Chinese-Filipino businessmen evolve with changing times
MANILA, Philippines - Chinese New Year is on February 10, and business is booming in Manila's Chinatown.
Aya Lowe looks at Binondo's evolution from a small neighborhood to a commercial district.
Johnson Chua is the second-generation owner of three Feng Shui stores in Binondo, Manila’s Chinatown.
Business is doing well in the run up to Chinese New Year.
But Chua, like other business owners in Chinatown, face huge challenges.
JOHNSON CHUA, OWNER, SUNRISE STORE: There are different kinds of factories making similar items. Sometimes clients cannot understand so they just go with the lower price and forget the quality.
Eng Bee Tin was the first company to introduce ube flavored hopia, combining Filipino flavors with Chinese tradition.
The business was set up in 1912 as a small hopia stall in Binondo.
Four generations on and the shop has expanded to all corners of the Philippines and sends its products across the world.
But business wasn’t always this good.
Only 30 years ago, the company was facing bankruptcy.
What brought it through the hard times was a refocus on product and packaging and change in leadership.
GERIC CHUA, MANAGING DIRECTOR: We innovated the regular hopia into something the people would really like. Hopia before was more of a crust than the filling but here we started to turn it around. It was more of the filling than the crust. Here people really like the taste. We actually found people from the US coming here to bring back some of the hopia fresh.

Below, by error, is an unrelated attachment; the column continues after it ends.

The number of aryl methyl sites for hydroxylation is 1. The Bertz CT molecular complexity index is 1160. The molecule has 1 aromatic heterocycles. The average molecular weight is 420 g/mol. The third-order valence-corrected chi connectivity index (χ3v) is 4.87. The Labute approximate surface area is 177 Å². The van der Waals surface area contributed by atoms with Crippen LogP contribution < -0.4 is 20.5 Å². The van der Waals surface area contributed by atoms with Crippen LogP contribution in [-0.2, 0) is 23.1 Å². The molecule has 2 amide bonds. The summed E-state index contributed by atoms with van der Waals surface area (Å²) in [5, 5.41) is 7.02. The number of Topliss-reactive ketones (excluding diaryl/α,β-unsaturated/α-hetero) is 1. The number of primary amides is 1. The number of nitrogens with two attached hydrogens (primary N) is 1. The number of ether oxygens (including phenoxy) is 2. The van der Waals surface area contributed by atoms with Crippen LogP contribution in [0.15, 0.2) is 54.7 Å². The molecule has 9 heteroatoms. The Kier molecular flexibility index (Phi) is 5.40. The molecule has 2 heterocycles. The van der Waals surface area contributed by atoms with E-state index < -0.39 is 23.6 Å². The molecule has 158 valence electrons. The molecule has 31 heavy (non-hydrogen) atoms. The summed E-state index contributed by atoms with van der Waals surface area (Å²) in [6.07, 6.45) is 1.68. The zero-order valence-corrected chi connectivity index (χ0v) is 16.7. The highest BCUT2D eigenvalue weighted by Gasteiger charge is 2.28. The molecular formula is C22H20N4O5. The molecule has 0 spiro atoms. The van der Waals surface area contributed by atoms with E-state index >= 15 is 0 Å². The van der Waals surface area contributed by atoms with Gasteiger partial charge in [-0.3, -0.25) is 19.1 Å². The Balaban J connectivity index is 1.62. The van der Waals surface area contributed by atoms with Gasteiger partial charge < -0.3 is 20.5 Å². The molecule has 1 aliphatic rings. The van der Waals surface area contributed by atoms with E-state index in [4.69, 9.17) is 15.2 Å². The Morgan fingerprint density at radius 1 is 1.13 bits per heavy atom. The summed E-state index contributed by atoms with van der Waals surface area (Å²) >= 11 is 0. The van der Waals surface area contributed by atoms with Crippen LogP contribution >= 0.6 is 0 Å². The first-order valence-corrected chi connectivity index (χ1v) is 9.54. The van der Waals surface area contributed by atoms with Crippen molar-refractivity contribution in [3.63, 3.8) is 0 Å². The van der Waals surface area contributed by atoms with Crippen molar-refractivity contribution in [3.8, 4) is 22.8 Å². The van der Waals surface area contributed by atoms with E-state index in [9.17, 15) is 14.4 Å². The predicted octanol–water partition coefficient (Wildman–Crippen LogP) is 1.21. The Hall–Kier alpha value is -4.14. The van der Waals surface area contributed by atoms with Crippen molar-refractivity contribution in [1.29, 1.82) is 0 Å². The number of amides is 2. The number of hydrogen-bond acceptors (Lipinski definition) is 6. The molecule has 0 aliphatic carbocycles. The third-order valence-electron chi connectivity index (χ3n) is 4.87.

Eng Bee Tin, like many Chinese Filipino businesses, started here.
Chinatown began as a neighborhood for the Chinese Catholic community in 1594 and soon developed into a booming commercial district.
They were Chinese immigrants escaping hardship in mainland China.
IVAN MAN DY, DIRECTOR, OLD MANILA WALKS: The thing was the majority of Chinese who came here at the time were not really skilled except for certain things so when they came here they didn’t have much of a professional choice, they couldn’t be a doctor or a teacher so most of them ended up doing two things, service industry and trading.
Many of the Philippines biggest entrepreneurs had their humble beginnings in Chinatown.
The Philippines’ richest man, Henry Sy began with a small shoe store in Quiapo called Shoe Mart.
This grew into what we now know as SM, the largest chain of malls.
Tony Caktiong started with a basic ice cream franchise nearby.
This evolved into the fastfood giant Jollibee.
IVAN MAN DY, DIRECTOR, OLD MANILA WALKS: There are old businesses, which have updated themselves. They stick to their core product, but they modernize in terms of production, advertising, production etc. You have that very interesting adaptation of the old and new.
The 2013 is the year of the water snake.
Snake years are marked by major transformation and change, and sometimes great upheaval.
Binondo businessmen say, it’s a constant game of evolution as each new generation adapts to the changing times.
Aya Lowe, Rappler, Binondo Manila.